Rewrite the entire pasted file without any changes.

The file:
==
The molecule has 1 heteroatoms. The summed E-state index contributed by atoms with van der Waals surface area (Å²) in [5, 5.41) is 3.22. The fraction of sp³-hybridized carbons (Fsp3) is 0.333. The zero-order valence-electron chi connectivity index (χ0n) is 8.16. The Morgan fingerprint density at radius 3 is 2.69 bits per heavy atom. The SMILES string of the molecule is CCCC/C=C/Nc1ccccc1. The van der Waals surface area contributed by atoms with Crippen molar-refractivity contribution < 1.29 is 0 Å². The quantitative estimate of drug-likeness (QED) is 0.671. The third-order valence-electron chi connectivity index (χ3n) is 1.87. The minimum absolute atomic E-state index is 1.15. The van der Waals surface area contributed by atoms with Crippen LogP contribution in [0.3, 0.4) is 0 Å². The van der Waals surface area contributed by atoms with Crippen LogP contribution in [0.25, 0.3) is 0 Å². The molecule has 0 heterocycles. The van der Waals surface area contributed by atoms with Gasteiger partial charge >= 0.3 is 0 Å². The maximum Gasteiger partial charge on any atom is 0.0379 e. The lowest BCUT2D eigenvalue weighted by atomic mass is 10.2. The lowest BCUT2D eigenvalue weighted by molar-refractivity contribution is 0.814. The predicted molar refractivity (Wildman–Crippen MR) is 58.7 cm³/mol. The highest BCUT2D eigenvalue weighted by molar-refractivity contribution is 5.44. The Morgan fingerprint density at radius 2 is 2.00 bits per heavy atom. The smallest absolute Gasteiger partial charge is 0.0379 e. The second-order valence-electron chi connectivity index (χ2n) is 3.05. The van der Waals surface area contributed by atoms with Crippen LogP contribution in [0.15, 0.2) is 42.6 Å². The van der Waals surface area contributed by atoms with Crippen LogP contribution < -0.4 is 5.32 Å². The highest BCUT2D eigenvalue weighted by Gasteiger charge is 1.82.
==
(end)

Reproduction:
The molecule has 1 heteroatoms. The summed E-state index contributed by atoms with van der Waals surface area (Å²) in [5, 5.41) is 3.22. The fraction of sp³-hybridized carbons (Fsp3) is 0.333. The zero-order valence-electron chi connectivity index (χ0n) is 8.16. The Morgan fingerprint density at radius 3 is 2.69 bits per heavy atom. The SMILES string of the molecule is CCCC/C=C/Nc1ccccc1. The van der Waals surface area contributed by atoms with Crippen molar-refractivity contribution < 1.29 is 0 Å². The quantitative estimate of drug-likeness (QED) is 0.671. The third-order valence-electron chi connectivity index (χ3n) is 1.87. The minimum absolute atomic E-state index is 1.15. The van der Waals surface area contributed by atoms with Crippen LogP contribution in [0.3, 0.4) is 0 Å². The van der Waals surface area contributed by atoms with Crippen LogP contribution in [0.25, 0.3) is 0 Å². The molecule has 0 heterocycles. The van der Waals surface area contributed by atoms with Gasteiger partial charge >= 0.3 is 0 Å². The maximum Gasteiger partial charge on any atom is 0.0379 e. The lowest BCUT2D eigenvalue weighted by atomic mass is 10.2. The lowest BCUT2D eigenvalue weighted by molar-refractivity contribution is 0.814. The predicted molar refractivity (Wildman–Crippen MR) is 58.7 cm³/mol. The highest BCUT2D eigenvalue weighted by molar-refractivity contribution is 5.44. The Morgan fingerprint density at radius 2 is 2.00 bits per heavy atom. The smallest absolute Gasteiger partial charge is 0.0379 e. The second-order valence-electron chi connectivity index (χ2n) is 3.05. The van der Waals surface area contributed by atoms with Crippen LogP contribution in [0.15, 0.2) is 42.6 Å². The van der Waals surface area contributed by atoms with Crippen LogP contribution < -0.4 is 5.32 Å². The highest BCUT2D eigenvalue weighted by Gasteiger charge is 1.82.